Nunez-Smith's 50 studies published in peer-reviewed medical journals, with their abstracts or full texts available at PubMed, the National Library of Medicine's Internet portal, include the following titles:
Racial and Ethnic Disparities in Population-Level Covid-19 Mortality
Impact of race on the professional lives of physicians of African descent
Minority Resident Physicians' Views on the Role of Race/Ethnicity in Their Training Experiences in the Workplace
Racial Disparities in Medical Student Membership in the Alpha Omega Alpha Honor Society
Socially-assigned race, healthcare discrimination and preventive healthcare services
Healthcare workplace conversations on race and the perspectives of physicians of African descent
Congratulations to Professor Marcella Nunez-Smith, who has been appointed the inaugural associate dean for health equity research at @YaleMed.— Yale School of Public Health (@YaleSPH) August 14, 2020
Read more about Dr. Nunez-Smith and the new role: https://t.co/1Xbv2xZN0c pic.twitter.com/Jtetqve6NT
A decade ago, Nunez-Smith was awarded two grants from the National Institutes of Health totaling almost $400,000 for the purpose of "Measuring racial/ethnic discrimination in healthcare settings."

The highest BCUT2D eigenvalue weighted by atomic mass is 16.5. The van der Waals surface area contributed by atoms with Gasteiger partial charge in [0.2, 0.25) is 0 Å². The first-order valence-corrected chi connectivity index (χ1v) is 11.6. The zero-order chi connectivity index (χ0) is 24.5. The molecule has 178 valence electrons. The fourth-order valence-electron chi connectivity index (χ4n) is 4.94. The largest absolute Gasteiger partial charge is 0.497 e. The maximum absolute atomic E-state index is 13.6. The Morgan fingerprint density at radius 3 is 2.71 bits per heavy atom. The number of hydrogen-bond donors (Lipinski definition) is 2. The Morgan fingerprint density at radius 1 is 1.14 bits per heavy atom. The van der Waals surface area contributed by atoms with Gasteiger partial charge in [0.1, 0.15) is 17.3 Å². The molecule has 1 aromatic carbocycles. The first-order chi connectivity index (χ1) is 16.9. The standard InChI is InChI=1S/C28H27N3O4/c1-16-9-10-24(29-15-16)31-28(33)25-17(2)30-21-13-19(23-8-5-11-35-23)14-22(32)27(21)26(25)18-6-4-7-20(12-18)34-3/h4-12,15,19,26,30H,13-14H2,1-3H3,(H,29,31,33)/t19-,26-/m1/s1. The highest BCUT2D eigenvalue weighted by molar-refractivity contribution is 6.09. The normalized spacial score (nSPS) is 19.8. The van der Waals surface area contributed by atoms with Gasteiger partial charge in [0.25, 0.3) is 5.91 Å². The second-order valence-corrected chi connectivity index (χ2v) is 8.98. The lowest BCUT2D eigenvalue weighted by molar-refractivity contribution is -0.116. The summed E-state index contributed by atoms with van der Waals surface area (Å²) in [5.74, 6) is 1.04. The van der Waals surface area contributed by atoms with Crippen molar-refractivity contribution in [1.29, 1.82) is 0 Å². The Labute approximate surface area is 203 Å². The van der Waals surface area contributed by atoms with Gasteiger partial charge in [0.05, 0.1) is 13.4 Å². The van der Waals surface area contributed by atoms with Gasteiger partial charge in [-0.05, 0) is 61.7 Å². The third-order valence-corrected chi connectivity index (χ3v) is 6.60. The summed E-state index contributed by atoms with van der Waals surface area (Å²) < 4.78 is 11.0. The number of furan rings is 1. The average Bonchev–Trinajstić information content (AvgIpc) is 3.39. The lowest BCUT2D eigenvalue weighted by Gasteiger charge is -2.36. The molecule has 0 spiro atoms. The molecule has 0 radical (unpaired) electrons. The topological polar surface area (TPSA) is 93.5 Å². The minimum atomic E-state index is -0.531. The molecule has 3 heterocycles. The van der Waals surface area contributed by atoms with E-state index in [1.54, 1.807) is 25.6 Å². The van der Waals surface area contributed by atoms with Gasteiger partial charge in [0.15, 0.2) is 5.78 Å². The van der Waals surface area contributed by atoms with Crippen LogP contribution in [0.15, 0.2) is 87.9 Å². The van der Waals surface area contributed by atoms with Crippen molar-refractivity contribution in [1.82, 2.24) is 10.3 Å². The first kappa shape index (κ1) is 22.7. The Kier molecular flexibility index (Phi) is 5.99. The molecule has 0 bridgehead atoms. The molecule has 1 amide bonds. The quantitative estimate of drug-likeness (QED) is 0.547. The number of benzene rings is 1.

The third co-chair of Biden's panel is David Kessler, M.D. With his Harvard medical degree, Dr. Kessler is yet another Yale-connected medical bureaucrat on Biden's panel: he served as the dean of the Yale Medical School between 1997 and 2003.
Kessler is most widely known as the FDA commissioner who served for seven years in the 1990s. He is remembered and not at all fondly by proponents of nutritional medicine for essentially declaring war on popular and safe nutritional supplements and for attempting to expand FDA and federal government regulation of supplements by reclassifying them as drugs. It was Kessler who also reportedly encouraged SWAT-style raids on innovative natural health clinicians, including the notorious federal assault on the Kent, Wash. medical practice of Jonathan Wright, M.D. in May 1992.
In response to his hostility toward natural healing, an unprecedented grassroots citizens' campaign against Kessler and the FDA was mounted in 1992, led by an ad hoc group called the Nutritional Health Alliance. Literally millions of messages mailed, phoned, and faxed to members of Congress influenced politicians to rein in the FDA. The result was the passage by Congress in 1994 of DSHEA — the Dietary Supplement Health and Education Act, which watered down FDA oversight a bit and more or less protected consumers' access to nutritional supplements to the present day.